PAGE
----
In Cycle 3, the coded data stored in the resisters WREG 0 and 1 are simultaneously written in memory cells and, at the same time, the data of address 2 is subjected to an error correction and coding process, and stored in the register WREG0. After this, the operation described above is repeated. That is, in terms of the sense amplifier SAE0, a read operation is simultaneously performed for odd and even addresses in even cycles; on the other hand, a write operation is simultaneously performed for odd and even addresses in odd cycles.

FIG. 15 is a view showing an operation in the semiconductor memory device according to the second embodiment that uses a 4-stage-pipelined architecture. The pipeline assigns a data error correction to a second stage and a data coding process to a third stage. Since a write operation is performed in odd cycles, data is written in memory cells two cycles later actually, as compared to the case of FIG. 14. Therefore, the number of registers WREG needs to be increased by two as compared to the case of the 3-stage-piplined architecture. Other operations are the same as those shown in FIG. 14. Counting from the burst start, a read operation is simultaneously performed for odd and even addresses in even cycles; on the other hand, a write operation is simultaneously performed for odd and even addresses in odd cycles.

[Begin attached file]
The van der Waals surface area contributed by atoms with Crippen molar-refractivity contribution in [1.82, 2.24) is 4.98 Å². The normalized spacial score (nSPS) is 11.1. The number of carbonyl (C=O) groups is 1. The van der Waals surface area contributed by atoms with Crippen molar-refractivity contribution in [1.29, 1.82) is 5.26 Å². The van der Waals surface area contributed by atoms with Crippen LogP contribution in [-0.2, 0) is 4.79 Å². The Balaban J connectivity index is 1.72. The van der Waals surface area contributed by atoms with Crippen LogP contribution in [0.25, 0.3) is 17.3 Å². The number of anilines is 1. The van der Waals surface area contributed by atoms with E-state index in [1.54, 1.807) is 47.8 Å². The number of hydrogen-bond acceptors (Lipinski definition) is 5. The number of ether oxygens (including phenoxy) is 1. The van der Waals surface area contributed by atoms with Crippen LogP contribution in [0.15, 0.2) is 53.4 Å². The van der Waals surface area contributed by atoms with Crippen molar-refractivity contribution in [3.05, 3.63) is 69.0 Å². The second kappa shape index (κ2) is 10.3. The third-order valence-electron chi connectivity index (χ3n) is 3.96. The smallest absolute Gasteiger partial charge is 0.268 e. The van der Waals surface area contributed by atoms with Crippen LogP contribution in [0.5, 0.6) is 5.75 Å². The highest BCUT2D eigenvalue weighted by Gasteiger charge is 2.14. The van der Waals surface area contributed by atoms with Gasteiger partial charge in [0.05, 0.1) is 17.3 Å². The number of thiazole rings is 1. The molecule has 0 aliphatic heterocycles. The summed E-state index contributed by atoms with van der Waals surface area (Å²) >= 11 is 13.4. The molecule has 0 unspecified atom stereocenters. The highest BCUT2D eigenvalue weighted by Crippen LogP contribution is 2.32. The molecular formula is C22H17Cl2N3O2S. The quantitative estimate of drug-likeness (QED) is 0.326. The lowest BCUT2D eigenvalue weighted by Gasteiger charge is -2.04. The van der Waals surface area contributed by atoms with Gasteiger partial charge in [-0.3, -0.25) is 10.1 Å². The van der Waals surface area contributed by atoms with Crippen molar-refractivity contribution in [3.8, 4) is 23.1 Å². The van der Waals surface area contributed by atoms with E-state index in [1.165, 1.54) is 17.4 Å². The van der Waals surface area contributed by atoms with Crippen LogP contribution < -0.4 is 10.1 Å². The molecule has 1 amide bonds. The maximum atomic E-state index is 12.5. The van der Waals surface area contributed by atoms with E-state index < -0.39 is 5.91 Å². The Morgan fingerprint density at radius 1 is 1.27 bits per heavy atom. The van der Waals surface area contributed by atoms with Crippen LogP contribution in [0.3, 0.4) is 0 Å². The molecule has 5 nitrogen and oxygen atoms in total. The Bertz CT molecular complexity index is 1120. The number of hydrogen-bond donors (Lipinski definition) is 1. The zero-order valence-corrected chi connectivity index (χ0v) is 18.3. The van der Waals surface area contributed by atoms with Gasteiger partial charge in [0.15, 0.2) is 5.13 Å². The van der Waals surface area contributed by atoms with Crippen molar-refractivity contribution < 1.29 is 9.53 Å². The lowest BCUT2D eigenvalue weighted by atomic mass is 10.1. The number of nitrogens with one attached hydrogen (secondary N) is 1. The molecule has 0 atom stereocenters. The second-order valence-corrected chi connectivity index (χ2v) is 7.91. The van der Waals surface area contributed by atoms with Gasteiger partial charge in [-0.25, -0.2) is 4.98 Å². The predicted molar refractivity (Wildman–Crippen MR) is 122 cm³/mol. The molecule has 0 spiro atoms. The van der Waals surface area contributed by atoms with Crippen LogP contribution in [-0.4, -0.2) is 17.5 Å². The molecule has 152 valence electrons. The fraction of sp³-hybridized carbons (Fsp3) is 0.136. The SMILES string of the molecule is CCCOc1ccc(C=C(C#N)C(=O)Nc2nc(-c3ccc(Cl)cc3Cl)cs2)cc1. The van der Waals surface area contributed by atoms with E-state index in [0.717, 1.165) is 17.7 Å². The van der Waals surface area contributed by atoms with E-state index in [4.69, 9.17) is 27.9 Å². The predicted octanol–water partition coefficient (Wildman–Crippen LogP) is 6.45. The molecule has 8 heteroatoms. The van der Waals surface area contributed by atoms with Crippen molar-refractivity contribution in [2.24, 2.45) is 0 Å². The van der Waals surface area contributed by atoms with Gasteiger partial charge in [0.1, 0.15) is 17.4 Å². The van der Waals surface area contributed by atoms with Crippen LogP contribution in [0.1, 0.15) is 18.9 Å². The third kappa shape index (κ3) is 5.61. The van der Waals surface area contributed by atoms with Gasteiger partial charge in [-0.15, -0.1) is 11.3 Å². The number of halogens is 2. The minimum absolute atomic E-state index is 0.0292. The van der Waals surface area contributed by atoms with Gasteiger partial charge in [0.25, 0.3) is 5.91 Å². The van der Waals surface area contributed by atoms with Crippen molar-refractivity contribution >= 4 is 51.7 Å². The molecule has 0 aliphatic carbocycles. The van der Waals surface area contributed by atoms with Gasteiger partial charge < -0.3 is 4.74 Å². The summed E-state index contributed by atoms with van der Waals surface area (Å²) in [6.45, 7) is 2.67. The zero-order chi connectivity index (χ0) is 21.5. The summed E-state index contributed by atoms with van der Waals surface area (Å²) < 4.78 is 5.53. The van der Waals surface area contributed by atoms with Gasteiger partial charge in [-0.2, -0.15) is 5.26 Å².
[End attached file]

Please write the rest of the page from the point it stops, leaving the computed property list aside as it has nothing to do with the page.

FIG. 16 shows addressing modes of a synchronous DRAM. In either case, data is a combination of even and odd addresses when the 2-bit prefetch architecture is used, so that data collision does not occur at all in the 2-bit prefetch architecture. That is, there is no possibility that two even addresses are simultaneously accessed in the same cycle, for example, column selection lines CSL0 and CSL2 are simultaneously selected in the sense amplifier SAE0 shown in FIG. 17, and data from different memory cells collide against each other on the eDQt<0> and eDQc<0> lines.